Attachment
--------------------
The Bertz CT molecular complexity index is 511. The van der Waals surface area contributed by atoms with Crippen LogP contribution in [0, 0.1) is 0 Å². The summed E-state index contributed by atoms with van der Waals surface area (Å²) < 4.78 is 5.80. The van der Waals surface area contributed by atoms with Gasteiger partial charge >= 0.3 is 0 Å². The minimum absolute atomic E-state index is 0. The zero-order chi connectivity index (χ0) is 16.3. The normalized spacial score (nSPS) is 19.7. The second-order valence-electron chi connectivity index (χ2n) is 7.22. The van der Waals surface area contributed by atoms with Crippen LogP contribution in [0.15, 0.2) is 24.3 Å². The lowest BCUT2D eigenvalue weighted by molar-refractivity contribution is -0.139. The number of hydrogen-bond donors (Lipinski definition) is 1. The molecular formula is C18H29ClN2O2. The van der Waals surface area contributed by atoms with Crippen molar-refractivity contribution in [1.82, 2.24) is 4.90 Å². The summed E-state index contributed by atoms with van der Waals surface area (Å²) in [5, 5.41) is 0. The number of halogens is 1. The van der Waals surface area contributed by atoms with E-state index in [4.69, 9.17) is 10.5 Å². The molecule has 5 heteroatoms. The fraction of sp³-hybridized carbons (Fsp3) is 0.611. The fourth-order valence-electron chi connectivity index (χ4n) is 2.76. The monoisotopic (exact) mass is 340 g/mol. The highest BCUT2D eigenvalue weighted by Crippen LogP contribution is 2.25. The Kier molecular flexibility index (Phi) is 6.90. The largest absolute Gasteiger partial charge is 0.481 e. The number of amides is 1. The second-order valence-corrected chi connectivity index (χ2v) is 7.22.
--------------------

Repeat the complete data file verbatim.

The Bertz CT molecular complexity index is 511. The van der Waals surface area contributed by atoms with Crippen LogP contribution in [0, 0.1) is 0 Å². The summed E-state index contributed by atoms with van der Waals surface area (Å²) < 4.78 is 5.80. The van der Waals surface area contributed by atoms with Gasteiger partial charge >= 0.3 is 0 Å². The minimum absolute atomic E-state index is 0. The zero-order chi connectivity index (χ0) is 16.3. The normalized spacial score (nSPS) is 19.7. The second-order valence-electron chi connectivity index (χ2n) is 7.22. The van der Waals surface area contributed by atoms with Crippen LogP contribution in [0.15, 0.2) is 24.3 Å². The lowest BCUT2D eigenvalue weighted by molar-refractivity contribution is -0.139. The number of hydrogen-bond donors (Lipinski definition) is 1. The molecular formula is C18H29ClN2O2. The van der Waals surface area contributed by atoms with Crippen molar-refractivity contribution in [1.82, 2.24) is 4.90 Å². The summed E-state index contributed by atoms with van der Waals surface area (Å²) in [5, 5.41) is 0. The number of halogens is 1. The van der Waals surface area contributed by atoms with E-state index in [4.69, 9.17) is 10.5 Å². The molecule has 5 heteroatoms. The fraction of sp³-hybridized carbons (Fsp3) is 0.611. The fourth-order valence-electron chi connectivity index (χ4n) is 2.76. The monoisotopic (exact) mass is 340 g/mol. The highest BCUT2D eigenvalue weighted by Crippen LogP contribution is 2.25. The Kier molecular flexibility index (Phi) is 6.90. The largest absolute Gasteiger partial charge is 0.481 e. The number of amides is 1. The second-order valence-corrected chi connectivity index (χ2v) is 7.22.